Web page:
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Bryant officials say growth won't have drastic impact on city wards' boundaries

by Neal Earley | October 3, 2021 at 4:02 a.m.
Election official Larry Rountree (left) moves in with an "I voted" sticker but Lawson Verde, 3, retreats behind his mother Stephanie Lawson as she prepares to early vote in a Bryant School special election in this March 2017 file photo. (Arkansas Democrat-Gazette/Stephen B. Thornton)

It's hard to not notice the contrast between redistricting at the municipal level in Bryant versus redistricting at the Capitol in Little Rock.

The small town turned growing suburb has changed much over the past few decades, but despite that fact its City Council wards will likely remain almost unchanged with the latest release of census data.

A meeting to discuss the new proposed map for the city's wards took about eight minutes Tuesday with City Council member Rob Roedel quipping "we're still going to beat the state with our approval."

"There's definitely no gerrymandering going on with these maps," he said.

[BRYANT MAP: Interactive map of Bryant wards not appearing above? Click here » arkansasonline.com/103bryant/]

The city tasked Metroplan to draw the new map, which likely will be unchanged when the City Council votes for its approval Oct. 26, Mayor Allen E. Scott said.

A small stretch of Ward 2, on the city's north side will be given to Wards 1 and 4, respectively. A section of Ward 4, south of Interstate 30 and along Arkansas 183, will be moved to Ward 3.

Sometimes when local governments task Metroplan with drawing boundary maps for schools or city council districts they give the inter-government agency instructions such as to make sure elected officials' homes remain in their districts.

But unlike the state Legislature, where political considerations are given primacy when redistricting, officials from Metroplan say their maps are "non-partisan."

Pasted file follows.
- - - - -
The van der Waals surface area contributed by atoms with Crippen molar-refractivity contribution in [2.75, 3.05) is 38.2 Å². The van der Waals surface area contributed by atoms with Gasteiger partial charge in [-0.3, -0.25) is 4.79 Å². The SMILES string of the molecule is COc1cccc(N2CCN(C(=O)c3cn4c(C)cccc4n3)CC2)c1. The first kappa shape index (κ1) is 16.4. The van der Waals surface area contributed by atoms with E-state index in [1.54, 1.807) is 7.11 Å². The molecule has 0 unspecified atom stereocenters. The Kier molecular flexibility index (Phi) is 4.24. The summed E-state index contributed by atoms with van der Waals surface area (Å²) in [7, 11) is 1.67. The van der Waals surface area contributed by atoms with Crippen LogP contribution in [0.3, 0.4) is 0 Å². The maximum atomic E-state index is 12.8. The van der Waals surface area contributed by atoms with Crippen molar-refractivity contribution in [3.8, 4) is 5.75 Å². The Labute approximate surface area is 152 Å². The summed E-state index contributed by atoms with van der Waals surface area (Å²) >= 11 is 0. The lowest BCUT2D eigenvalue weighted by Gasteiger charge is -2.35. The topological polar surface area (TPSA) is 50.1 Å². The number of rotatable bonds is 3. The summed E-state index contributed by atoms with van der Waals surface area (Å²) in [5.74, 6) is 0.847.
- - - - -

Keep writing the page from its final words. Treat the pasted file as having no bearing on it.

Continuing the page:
"When we draw new ward boundaries we want them to be compact, we want them to be logical, and we want to keep like communities together," said Jeff Runder, a senior planner at Metroplan who helped design Bryant's map. "Those are our primary considerations. We are not faction politics in any way shape or form."

What also took primacy when designing Bryant's proposed map was keeping things the same, Runder said.

"We decided to kind of do a minimal change kind of map," Runder said.

Despite the small changes in its City Council map, Bryant has seen major changes. No longer a rural home for bauxite miners, Bryant is now a destination for families and Little Rock commuters.

Since the census in 2010, the population of Bryant has grown about 23% in the past 10 years, now with a population of 20,663.

There has been steady growth for Bryant over the decades after a population decline in the years after the nearby bauxite mine closed. The city then rebounded as a bedroom community for commuters, who found improved schools and more affordable housing than in Little Rock but were still close enough to enjoy the benefits of the capital city.

Much of the growth in Bryant has been concentrated on the city's north side, where many single-family homes are being built and where many commuters are moving.

"Basically the only place we have really to grow is north," Scott said, referring to the city's boundaries with nearby Benton, Alexander and Bauxite.

While cities like Bryant, Benton and Alexander have long been bedroom communities for Little Rock commuters, with the growth in population comes growth in the local industry, according to Jonathan Lupton, a senior planner for publications for Metroplan.

Some of Bryant and Saline County's growth can be attributed to more service-sector jobs in retail, schools and health care -- positions often filled by racial minorities, Lupton said.

Perhaps the largest change in Bryant since the previous census is the growth of the city's Black population, which went from 6.7 % in 2010 to 15.5 % in 2020.

"Bryant and the whole southwest axis [to Pulaski County] are kind of standing out," Lupton said of the increases in the Black population in places such as Bryant and Shannon Hills.

When it comes to Bryant's proposed ward map, the racial makeup is mostly evenly divided with whites taking up the majority in each ward. Runder said Metroplan did not take racial demographics into account when designing its map, although it would if a city requested it.

"That whole southwest axis has become somewhat more -- quite a bit more -- ethnically diverse," Lupton said. "I would say it has become so at a faster rate than anywhere in the metro area."

Print Headline: Bryant City Council foresees no city redistricting kerfuffle

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